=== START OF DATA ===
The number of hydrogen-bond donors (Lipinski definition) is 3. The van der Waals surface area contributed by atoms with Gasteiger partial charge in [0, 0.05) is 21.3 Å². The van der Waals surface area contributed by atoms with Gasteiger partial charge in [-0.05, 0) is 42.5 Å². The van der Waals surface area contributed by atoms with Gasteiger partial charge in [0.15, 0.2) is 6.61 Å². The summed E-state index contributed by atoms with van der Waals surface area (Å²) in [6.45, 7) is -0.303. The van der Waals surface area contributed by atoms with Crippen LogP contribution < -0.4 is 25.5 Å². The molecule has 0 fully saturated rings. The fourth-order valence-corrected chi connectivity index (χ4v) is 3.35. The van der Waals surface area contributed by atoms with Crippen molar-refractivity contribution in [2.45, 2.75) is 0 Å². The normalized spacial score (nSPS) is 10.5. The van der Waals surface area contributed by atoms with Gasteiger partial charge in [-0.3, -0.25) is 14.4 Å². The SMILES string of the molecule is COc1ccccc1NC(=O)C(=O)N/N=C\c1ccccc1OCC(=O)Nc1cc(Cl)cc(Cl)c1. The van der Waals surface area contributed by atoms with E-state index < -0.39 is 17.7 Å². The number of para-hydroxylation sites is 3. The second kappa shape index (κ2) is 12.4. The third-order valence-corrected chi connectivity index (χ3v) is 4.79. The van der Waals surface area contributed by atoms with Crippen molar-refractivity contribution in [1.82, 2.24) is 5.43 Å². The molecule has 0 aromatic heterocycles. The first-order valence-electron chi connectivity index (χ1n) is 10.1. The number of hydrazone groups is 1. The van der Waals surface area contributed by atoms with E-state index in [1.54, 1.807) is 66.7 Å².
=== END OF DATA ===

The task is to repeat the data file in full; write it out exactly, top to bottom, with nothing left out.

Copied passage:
The number of hydrogen-bond donors (Lipinski definition) is 3. The van der Waals surface area contributed by atoms with Gasteiger partial charge in [0, 0.05) is 21.3 Å². The van der Waals surface area contributed by atoms with Gasteiger partial charge in [-0.05, 0) is 42.5 Å². The van der Waals surface area contributed by atoms with Gasteiger partial charge in [0.15, 0.2) is 6.61 Å². The summed E-state index contributed by atoms with van der Waals surface area (Å²) in [6.45, 7) is -0.303. The van der Waals surface area contributed by atoms with Crippen LogP contribution < -0.4 is 25.5 Å². The molecule has 0 fully saturated rings. The fourth-order valence-corrected chi connectivity index (χ4v) is 3.35. The van der Waals surface area contributed by atoms with Crippen molar-refractivity contribution in [2.45, 2.75) is 0 Å². The normalized spacial score (nSPS) is 10.5. The van der Waals surface area contributed by atoms with Gasteiger partial charge in [-0.3, -0.25) is 14.4 Å². The SMILES string of the molecule is COc1ccccc1NC(=O)C(=O)N/N=C\c1ccccc1OCC(=O)Nc1cc(Cl)cc(Cl)c1. The van der Waals surface area contributed by atoms with E-state index < -0.39 is 17.7 Å². The number of para-hydroxylation sites is 3. The second kappa shape index (κ2) is 12.4. The third-order valence-corrected chi connectivity index (χ3v) is 4.79. The van der Waals surface area contributed by atoms with Crippen molar-refractivity contribution in [1.82, 2.24) is 5.43 Å². The molecule has 0 aromatic heterocycles. The first-order valence-electron chi connectivity index (χ1n) is 10.1. The number of hydrazone groups is 1. The van der Waals surface area contributed by atoms with E-state index in [1.54, 1.807) is 66.7 Å².